Vito Rising

Pol art: Warhol-esque posters paper Greenpoint with Vito Lopez’s face
Brooklyn Paper
by Aaron Short
April 24, 2012

State Assemblyman Vito Lopez isn’t just the face of Brooklyn’s Democratic party ­ his face is becoming a Brooklyn street art icon.

Scores of mysterious posters featuring the Bushwick politician’s head and the words “Vito Rises” have been plastered on poles, walls, and lampposts throughout Greenpoint over the past few days.

Residents first noticed the posters, which consist of 35 black-and-white images of Lopez arranged like Andy Warhol’s famous soup cans, on April 16, when neighborhood blogger Miss Heather published images of the graffiti on her website.

Milton Street residents Rolf Carle said he saw a young couple plastering the posters near his home last week, but did not recognize the artists, nor, at first glance, the subject.

“I couldn’t make out the image until later, but they don’t seem flattering,” said Carle, who doesn’t oppose the political art. “My initial thought was, ‘If you got something to say, say it, damn it!’ ”

The printouts have become a common sight around Greenpoint ­ a neighborhood actually represented in Albany by Democratic Assemblyman Joe Lentol. But the Vito-related campaign isn’t limited to the streets.

An anonymous artist registered the Twitter account Vito Rises on April 16 and claimed credit for the artwork, making what might be a veiled reference to the longtime lawmaker’s tumultuous term ­ and a not-so-veiled reference to the indie pop act Sleigh Bells.

“You’ve gotta try a little harder, you’re the comeback kid,” the Twitter user wrote, quoting the chorus of a song by the Brooklyn musical duo.

As both the head of the Assembly housing committee and chairman of the county Democratic Party, Lopez is one of the most powerful politicians in New York State ­ but a comeback of sorts might be in order after the legislator came under fire for his role in a housing and social services nonprofit that federal, state, and city investigators have been probing since 2008.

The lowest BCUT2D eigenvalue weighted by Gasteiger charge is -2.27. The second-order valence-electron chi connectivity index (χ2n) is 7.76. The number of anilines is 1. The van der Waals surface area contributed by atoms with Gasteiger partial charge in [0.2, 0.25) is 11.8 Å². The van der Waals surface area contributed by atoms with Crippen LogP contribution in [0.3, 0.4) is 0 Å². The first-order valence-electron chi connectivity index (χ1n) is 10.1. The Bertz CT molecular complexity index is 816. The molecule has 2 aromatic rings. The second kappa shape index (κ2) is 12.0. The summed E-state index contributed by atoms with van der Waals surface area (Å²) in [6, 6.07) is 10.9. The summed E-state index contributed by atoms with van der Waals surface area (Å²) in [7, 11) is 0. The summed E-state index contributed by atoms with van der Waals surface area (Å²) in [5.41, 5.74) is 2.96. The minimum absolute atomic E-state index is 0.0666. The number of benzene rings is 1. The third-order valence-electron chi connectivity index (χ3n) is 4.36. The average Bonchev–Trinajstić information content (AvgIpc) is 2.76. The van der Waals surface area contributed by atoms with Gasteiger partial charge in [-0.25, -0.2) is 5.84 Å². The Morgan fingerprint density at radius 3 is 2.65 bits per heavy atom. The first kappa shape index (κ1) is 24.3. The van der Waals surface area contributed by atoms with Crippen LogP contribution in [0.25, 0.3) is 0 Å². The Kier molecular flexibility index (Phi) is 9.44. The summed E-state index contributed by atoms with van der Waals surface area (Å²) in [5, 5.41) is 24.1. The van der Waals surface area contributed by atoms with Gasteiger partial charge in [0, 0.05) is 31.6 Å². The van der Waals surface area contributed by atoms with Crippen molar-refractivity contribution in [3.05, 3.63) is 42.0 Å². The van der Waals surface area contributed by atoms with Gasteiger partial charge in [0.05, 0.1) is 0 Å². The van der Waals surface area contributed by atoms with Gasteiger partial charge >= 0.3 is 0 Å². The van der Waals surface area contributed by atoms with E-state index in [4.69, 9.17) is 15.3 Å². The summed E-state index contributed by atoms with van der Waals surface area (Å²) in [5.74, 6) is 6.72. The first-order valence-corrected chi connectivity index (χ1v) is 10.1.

So far the artist has been coy about the intentions of the works.

“I am the wave of inevitability that exists ad infinitum, and I will always rise!” the poster-maker said on Twitter in response to a question about the purpose of the printouts.

The artwork has gotten Lopez’s attention, but a spokeswoman for the Assemblyman said she has no clue who is behind it.

The party boss’s rivals won’t point fingers, but they claim the posters are a subtle jab at Lopez for running his own candidates against them in elections.

“The artists behind Vito Rises are creatively poking fun and building community awareness about the efforts of Boss Vito to try to defeat progressive, reform-oriented elected officials like myself and Nydia Velazquez in the upcoming elections,” said Democratic district leader Lincoln Restler, who is gearing up for a race against Lopez-backed Community Board 1 chairman Chris Olechowski.

Restler denied authorship of the posters.

Greenpoint artists have noticed them too ­ and they’re not impressed.

“I’m not sure I’d categorize this as pop art, and I’d give the rendering of the portrait image a C+,” said Fowler Arts Collective member Scott Chasse. “It would’ve been a much better image with a lighter background behind his head so he wouldn’t be so lost in the darkness ­ but, hey, they’ve made their point, right?”